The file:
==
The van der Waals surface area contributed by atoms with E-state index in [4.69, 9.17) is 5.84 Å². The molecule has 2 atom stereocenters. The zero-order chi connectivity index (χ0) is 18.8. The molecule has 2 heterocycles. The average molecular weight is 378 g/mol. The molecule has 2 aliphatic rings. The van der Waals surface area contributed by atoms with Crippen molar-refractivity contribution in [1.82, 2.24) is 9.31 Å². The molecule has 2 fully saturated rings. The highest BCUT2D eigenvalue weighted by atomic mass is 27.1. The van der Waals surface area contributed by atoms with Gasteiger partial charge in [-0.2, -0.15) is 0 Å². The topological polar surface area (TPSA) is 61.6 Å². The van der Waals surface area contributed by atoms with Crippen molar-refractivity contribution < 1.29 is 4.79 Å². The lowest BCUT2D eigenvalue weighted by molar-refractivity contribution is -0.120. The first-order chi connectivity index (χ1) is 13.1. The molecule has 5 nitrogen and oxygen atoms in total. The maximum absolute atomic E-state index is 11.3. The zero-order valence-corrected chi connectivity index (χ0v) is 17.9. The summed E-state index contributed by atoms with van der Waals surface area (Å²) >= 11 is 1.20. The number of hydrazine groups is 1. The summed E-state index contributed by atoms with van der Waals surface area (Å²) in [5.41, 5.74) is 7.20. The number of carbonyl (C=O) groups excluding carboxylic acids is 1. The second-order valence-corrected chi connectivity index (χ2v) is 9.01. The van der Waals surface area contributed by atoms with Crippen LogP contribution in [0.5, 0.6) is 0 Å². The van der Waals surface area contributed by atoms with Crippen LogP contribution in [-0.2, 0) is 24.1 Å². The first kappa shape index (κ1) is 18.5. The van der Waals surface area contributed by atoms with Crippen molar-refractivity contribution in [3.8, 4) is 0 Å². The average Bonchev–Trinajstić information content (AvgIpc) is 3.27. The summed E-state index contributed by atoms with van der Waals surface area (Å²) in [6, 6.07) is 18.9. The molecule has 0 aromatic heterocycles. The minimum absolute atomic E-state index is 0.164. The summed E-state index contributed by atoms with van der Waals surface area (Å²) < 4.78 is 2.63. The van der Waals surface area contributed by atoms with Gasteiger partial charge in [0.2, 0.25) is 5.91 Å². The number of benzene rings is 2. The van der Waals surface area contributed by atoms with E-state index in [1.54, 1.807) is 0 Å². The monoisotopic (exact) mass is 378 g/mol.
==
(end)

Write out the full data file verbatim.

The van der Waals surface area contributed by atoms with E-state index in [4.69, 9.17) is 5.84 Å². The molecule has 2 atom stereocenters. The zero-order chi connectivity index (χ0) is 18.8. The molecule has 2 heterocycles. The average molecular weight is 378 g/mol. The molecule has 2 aliphatic rings. The van der Waals surface area contributed by atoms with Crippen molar-refractivity contribution in [1.82, 2.24) is 9.31 Å². The molecule has 2 fully saturated rings. The highest BCUT2D eigenvalue weighted by atomic mass is 27.1. The van der Waals surface area contributed by atoms with Gasteiger partial charge in [-0.2, -0.15) is 0 Å². The topological polar surface area (TPSA) is 61.6 Å². The van der Waals surface area contributed by atoms with Crippen molar-refractivity contribution < 1.29 is 4.79 Å². The lowest BCUT2D eigenvalue weighted by molar-refractivity contribution is -0.120. The first-order chi connectivity index (χ1) is 13.1. The molecule has 5 nitrogen and oxygen atoms in total. The maximum absolute atomic E-state index is 11.3. The zero-order valence-corrected chi connectivity index (χ0v) is 17.9. The summed E-state index contributed by atoms with van der Waals surface area (Å²) >= 11 is 1.20. The number of hydrazine groups is 1. The summed E-state index contributed by atoms with van der Waals surface area (Å²) in [5.41, 5.74) is 7.20. The number of carbonyl (C=O) groups excluding carboxylic acids is 1. The second-order valence-corrected chi connectivity index (χ2v) is 9.01. The van der Waals surface area contributed by atoms with Crippen LogP contribution in [0.5, 0.6) is 0 Å². The van der Waals surface area contributed by atoms with Crippen LogP contribution in [-0.2, 0) is 24.1 Å². The first kappa shape index (κ1) is 18.5. The van der Waals surface area contributed by atoms with Crippen molar-refractivity contribution in [3.8, 4) is 0 Å². The average Bonchev–Trinajstić information content (AvgIpc) is 3.27. The summed E-state index contributed by atoms with van der Waals surface area (Å²) in [6, 6.07) is 18.9. The molecule has 0 aromatic heterocycles. The minimum absolute atomic E-state index is 0.164. The summed E-state index contributed by atoms with van der Waals surface area (Å²) < 4.78 is 2.63. The van der Waals surface area contributed by atoms with Gasteiger partial charge in [0.2, 0.25) is 5.91 Å². The number of benzene rings is 2. The van der Waals surface area contributed by atoms with E-state index in [1.54, 1.807) is 0 Å². The monoisotopic (exact) mass is 378 g/mol.